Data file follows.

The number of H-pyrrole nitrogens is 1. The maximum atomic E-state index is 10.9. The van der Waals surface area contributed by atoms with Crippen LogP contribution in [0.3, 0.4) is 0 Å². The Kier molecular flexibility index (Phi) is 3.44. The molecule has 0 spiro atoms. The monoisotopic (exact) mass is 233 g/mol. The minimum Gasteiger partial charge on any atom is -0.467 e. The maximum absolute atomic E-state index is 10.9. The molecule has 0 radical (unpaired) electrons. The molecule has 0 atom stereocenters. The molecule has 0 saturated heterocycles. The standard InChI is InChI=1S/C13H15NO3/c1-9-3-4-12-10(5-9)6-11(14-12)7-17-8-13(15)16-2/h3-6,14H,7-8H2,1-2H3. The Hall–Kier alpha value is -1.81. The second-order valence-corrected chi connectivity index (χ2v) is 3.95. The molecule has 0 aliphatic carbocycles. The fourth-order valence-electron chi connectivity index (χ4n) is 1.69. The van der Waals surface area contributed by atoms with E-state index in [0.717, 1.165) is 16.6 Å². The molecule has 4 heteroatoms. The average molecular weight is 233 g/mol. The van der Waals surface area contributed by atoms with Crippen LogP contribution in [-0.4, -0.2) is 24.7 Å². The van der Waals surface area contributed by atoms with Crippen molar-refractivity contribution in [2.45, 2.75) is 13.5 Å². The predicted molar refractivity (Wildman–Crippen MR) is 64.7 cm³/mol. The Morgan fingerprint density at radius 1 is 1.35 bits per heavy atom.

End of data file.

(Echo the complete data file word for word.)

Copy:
The number of H-pyrrole nitrogens is 1. The maximum atomic E-state index is 10.9. The van der Waals surface area contributed by atoms with Crippen LogP contribution in [0.3, 0.4) is 0 Å². The Kier molecular flexibility index (Phi) is 3.44. The molecule has 0 spiro atoms. The monoisotopic (exact) mass is 233 g/mol. The minimum Gasteiger partial charge on any atom is -0.467 e. The maximum absolute atomic E-state index is 10.9. The molecule has 0 radical (unpaired) electrons. The molecule has 0 atom stereocenters. The molecule has 0 saturated heterocycles. The standard InChI is InChI=1S/C13H15NO3/c1-9-3-4-12-10(5-9)6-11(14-12)7-17-8-13(15)16-2/h3-6,14H,7-8H2,1-2H3. The Hall–Kier alpha value is -1.81. The second-order valence-corrected chi connectivity index (χ2v) is 3.95. The molecule has 0 aliphatic carbocycles. The fourth-order valence-electron chi connectivity index (χ4n) is 1.69. The van der Waals surface area contributed by atoms with E-state index in [0.717, 1.165) is 16.6 Å². The molecule has 4 heteroatoms. The average molecular weight is 233 g/mol. The van der Waals surface area contributed by atoms with Crippen LogP contribution in [-0.4, -0.2) is 24.7 Å². The van der Waals surface area contributed by atoms with Crippen molar-refractivity contribution in [2.45, 2.75) is 13.5 Å². The predicted molar refractivity (Wildman–Crippen MR) is 64.7 cm³/mol. The Morgan fingerprint density at radius 1 is 1.35 bits per heavy atom.